Meditation certainly helps, but some days that involves sitting quietly for twenty minutes and observing your misery. “Don’t look now, but here’s that suffering again, cool!” Tell a person with Pancreatic Cancer to spend twenty minutes trying not to think about their disease and that all they have to do is “detach.” Buddhism can be a real cunt.

Someone with a cancer diagnosis is not shamed, and yet I find that often enough when I tell people I’m depressed, they look at me funny, like I should keep that icky stuff to myself. No one congratulates me on managing to take a shower, after three days of not, or stacking the dishwasher when all I want to do is self-harm. (Fortunately I am learning to congratulate myself and surround myself with people who do.)

Nobody would tell a Breast Cancer sufferer that it’s her (or his) fault for using aluminum deodorant. The first response to a diagnosis of Stomach Cancer isn’t “Oh well, you should have eaten organic, because those pesticides are just full of carcinogens.” And yet people still think that self-harming (a common by-product of depression and many mood disorders) is just a way to get attention. The reality is that self-harm is a flawed coping mechanism, and it takes a lot of courage to share it with someone. Trust me when I tell you, I’m not having “I self-harmed today” stitched on a pillow.

Sometimes just coming to sit with someone who is sick is a huge act of service, yet when it comes to depression, people often don’t see the urgency. About a month ago, I called about twenty different people in dire need of company, before one said she’d be right over, and I felt lucky to find her. I understand that people have kids and lives, but it may be a few times a year that I really need that kind of supervision, and if it were cancer related no one would think twice.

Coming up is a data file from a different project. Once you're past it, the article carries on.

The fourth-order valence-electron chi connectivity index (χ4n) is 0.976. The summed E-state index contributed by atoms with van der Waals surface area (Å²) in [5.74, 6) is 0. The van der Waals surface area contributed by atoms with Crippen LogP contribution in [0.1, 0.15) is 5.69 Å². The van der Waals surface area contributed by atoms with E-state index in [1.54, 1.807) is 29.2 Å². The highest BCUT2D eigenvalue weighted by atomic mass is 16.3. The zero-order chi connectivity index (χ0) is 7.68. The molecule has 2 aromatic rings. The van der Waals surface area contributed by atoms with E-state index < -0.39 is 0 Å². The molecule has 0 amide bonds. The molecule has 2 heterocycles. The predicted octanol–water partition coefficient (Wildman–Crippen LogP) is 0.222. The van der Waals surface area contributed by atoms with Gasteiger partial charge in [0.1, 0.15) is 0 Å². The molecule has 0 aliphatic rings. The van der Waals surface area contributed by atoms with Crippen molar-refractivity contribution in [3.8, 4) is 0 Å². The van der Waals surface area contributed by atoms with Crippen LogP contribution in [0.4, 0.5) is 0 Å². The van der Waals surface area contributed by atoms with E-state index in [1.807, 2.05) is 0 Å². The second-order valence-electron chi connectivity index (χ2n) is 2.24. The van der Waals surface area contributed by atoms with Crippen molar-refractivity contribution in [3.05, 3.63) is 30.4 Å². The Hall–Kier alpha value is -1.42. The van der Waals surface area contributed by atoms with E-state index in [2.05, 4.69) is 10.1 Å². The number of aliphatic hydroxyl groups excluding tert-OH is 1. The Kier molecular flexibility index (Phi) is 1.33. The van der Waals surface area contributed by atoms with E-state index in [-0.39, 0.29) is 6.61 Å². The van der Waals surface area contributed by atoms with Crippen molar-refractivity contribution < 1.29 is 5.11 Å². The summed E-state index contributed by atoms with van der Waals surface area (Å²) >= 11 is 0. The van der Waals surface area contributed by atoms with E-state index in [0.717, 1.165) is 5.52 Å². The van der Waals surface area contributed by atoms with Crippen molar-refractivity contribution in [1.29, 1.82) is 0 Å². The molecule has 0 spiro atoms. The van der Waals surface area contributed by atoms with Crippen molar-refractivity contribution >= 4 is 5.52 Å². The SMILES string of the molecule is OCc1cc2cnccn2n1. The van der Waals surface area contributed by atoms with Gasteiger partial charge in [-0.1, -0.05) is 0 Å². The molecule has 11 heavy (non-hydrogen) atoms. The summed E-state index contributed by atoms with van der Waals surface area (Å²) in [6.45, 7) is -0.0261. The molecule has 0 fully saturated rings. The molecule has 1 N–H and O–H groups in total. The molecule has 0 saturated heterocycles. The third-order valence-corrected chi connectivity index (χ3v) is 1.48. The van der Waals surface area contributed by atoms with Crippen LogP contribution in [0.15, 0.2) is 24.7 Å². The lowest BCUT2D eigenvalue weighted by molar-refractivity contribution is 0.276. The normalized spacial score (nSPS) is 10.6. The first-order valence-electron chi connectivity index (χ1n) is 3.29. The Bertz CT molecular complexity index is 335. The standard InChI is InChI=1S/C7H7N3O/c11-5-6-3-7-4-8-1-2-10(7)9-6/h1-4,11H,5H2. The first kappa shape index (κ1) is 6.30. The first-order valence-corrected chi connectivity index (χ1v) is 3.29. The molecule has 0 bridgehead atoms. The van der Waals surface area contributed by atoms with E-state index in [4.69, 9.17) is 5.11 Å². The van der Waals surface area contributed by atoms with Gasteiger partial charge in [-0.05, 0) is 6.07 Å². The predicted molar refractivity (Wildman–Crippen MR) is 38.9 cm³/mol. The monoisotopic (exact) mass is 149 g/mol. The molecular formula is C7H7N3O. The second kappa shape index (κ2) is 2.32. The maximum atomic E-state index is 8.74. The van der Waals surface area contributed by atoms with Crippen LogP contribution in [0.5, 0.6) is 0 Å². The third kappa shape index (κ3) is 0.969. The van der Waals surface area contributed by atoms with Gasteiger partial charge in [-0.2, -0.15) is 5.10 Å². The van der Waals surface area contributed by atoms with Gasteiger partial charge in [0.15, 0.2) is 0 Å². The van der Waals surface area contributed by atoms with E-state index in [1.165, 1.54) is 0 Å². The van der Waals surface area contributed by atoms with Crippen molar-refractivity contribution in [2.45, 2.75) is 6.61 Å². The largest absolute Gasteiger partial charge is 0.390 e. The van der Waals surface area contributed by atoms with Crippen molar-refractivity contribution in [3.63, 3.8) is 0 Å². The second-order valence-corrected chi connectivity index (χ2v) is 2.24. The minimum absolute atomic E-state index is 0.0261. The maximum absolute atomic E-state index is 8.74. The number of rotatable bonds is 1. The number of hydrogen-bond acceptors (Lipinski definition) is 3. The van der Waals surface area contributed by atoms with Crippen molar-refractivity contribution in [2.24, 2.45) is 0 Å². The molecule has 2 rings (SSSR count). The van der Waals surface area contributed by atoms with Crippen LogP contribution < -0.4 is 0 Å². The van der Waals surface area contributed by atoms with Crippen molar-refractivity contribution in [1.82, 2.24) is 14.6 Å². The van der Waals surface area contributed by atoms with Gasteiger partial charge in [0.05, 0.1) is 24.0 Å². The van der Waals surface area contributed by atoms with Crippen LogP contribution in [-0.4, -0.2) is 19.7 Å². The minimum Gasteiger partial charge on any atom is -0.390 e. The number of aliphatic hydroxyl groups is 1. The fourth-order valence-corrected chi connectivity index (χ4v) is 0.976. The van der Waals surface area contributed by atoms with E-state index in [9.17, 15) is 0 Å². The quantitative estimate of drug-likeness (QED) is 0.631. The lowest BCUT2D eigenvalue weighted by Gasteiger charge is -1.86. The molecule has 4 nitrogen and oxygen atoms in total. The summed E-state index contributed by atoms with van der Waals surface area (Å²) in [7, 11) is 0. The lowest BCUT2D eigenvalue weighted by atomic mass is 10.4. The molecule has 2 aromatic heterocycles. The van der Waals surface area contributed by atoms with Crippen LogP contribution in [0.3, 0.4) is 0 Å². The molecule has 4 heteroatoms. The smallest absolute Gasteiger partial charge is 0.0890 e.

Some of the people I called, treated me the next day as if I were “crazy” and needed 90 days of rehab, or a week in the psyche ward because I admitted I’d self-harmed, instead of seeing how far I’d come. I just need help sometimes, and that may be “needy,” but when someone’s white blood cell count gets too low (or too high) people don’t refer to them as “needy” if they want support. “There she goes again, with that attention-seeking immune system…”

The stigma of mental illness is less than it used to be, but still way too high. Depressed ex-NFL players generally shoot themselves in the chest, so that scientists can study their brains and figure out how they are different. I wish I could do a cross section of my brain to show that I physically feel things more than “normies.” That would be a great after dinner party trick.